Royal Avenue Tattoo & Fine Jewelry
5010 Louetta, Suite E, Spring
The wildly creative artists at Royal Avenue have really established themselves in the Spring area since their 2013 opening. From deep, saturated colors to stream-of-consciousness designs, these inkmasters know their stuff. If a wrong turn resulted in a cheapo ink mistake somewhere else, their miracle cover-ups will get that tat-love going again.
Scorpion Studios Tattoo
Don’t get stung with a bad experience. This lower Westheimer mainstay has been inking Houstonians since 1991, transforming plain backs into artistic masterpieces. Sure, they can do everything from American traditional to abstract, but it’s their pedal-to-the-metal, full-blown socks and sleeves that bring the glory.
One look at its Instagram page and this Montrose establishment won’t be a secret anymore. From itty-bitty finger tats to Day of the Dead to dotting and hyperspecific details, the stable of artists at Secret Tattoo cover the gamut of styles. Take the time to chat with the individual artists here before deciding on that next ink project.
Shaw’s Tattoo Studio
Sole proprietor Larry Shaw is indeed world-famous, but it’s because tattooing is in his blood. His father, Bob Shaw, began inking in 1940 and was responsible for spearheading industry-wide safety standards. The shop in which he worked now serves as a tattoo museum in California. Larry, the most successful of the three sons who carried on the family business, was presented the 2009 Lifetime Achievement award at the Body Art Expo in Houston and, in 2013, was awarded the Bob Shaw Award by the National Tattoo Association.
Texas Body Art
Biolab Piercing Studio, 281-894-2227
5930 Highway 6 North, Suite A-3
Established in 1998, Texas Body Art has the largest crew in Houston, with 19 artists, and is led by veteran inkmaster Johnny Jackson. After his 30 years in the business, don’t expect to walk in and ask Jackson for a copy of anything; this iconic artist only does original work. He’s got a long list of tattoos that he won’t do (tribal art or racial or hate designs), but what he will do is take an idea and transform it into a unique work of art that won’t be duplicated. Jackson has inked Shaquille O’Neal and dozens of players on the Houston Texans. He also is still mourning the passing of his wife, Mizuz Inkaholik, two years ago. During her life, the progressive pin-up model with more than 480 hours of award-winning ink paved the way for alternative models here in Houston.
Texas Tattoo Emporium
The folks at Texas Tattoo Emporium have been inking since the late ’90s, and can be found in that little blue house down in Montrose. The artists here have received Best of Houston® nods from us over the years, and really know their stuff when it comes to details, line work and lettering. Their Instagram page shows a nice cross section of American traditional, and their colors are stunning.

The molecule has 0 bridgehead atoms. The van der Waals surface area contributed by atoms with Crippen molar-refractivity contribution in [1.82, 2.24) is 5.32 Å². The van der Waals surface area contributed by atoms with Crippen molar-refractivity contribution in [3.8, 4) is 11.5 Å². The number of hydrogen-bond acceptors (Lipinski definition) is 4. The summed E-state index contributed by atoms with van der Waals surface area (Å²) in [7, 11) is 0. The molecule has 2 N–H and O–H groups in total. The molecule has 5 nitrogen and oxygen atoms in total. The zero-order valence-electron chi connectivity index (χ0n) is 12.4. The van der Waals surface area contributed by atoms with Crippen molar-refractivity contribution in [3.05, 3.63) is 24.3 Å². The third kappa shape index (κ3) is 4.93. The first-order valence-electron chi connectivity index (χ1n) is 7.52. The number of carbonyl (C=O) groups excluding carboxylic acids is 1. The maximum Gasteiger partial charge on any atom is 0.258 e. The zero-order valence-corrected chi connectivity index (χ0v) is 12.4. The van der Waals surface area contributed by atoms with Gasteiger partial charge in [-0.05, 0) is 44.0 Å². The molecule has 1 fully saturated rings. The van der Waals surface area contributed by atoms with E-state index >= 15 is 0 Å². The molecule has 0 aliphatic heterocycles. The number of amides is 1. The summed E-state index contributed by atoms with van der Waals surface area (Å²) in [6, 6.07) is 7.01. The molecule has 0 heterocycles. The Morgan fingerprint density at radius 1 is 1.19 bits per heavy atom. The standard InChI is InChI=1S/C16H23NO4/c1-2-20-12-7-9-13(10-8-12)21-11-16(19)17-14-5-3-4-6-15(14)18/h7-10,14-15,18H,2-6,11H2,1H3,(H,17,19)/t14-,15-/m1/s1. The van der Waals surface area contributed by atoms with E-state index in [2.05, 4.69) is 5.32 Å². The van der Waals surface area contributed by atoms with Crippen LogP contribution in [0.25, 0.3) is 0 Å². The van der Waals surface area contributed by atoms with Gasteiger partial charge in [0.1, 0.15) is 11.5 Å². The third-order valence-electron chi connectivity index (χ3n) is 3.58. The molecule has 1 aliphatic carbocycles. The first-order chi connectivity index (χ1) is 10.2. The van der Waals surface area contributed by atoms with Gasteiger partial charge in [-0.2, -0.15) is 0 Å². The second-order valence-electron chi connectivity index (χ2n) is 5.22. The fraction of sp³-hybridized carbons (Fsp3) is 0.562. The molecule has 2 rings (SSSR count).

The Tattoo Shop, Chuck Jones
5702 Stewart, Galveston
Technically not in Houston, but don’t call foul for this one. One look at the work of Galvestonian Chuck Jones and see why we’re giving him the thumbs-up. And more than 6,000 followers on Instagram have to agree. His inked portraits of Jesus will bring tears, and his color work is whimsical, fantastical and stunning.
Timeless Ink Studio
The social media-savvy marketers at Timeless Ink depend on word of mouth and repeat customers to grow their client base. Their Instagram portfolio sports a strong amount of black ink portrait work, done well and with a realistic hand. Each of the inkmasters has developed his own individual style, and the shop also handles piercings.
There’s no shortage of capable tattoo parlors in our area, and chances are we missed some strong contenders when compiling our list. The important thing is knowing how to identify a quality shop.
According to Kambitsis at Artistic Impressions, first make sure the shop is licensed and that the license is kept current.
Cleanliness also is critical. “These days they make equipment that’s completely 100 percent disposable — the needles, the tubes, every little part, excluding the tattoo machine itself, is single-use,” says Kambitsis. He says that some artists continue to use older equipment, which is perfectly acceptable, but just make sure they clean it, sterilize it and autoclave it between customers.
Some of the newer artists who come from a background of graphic design are trending toward insanely photorealistic designs, but, according to Kambitsis, without the solid black lines that stand the test of time, the tats will soon lose their luster.
“Those types of artists have not had the longevity of seeing what their tattoos will look like down the road,” says Kambitsis. “They’ll fade or break apart after a few years. My style is in between — it’s illustrative but has more detail.”
His final piece of advice is to look at the portfolio of the artist. “It will definitely show you their style and skill set, and you want to find some that are moderately updated,” says Kambitsis.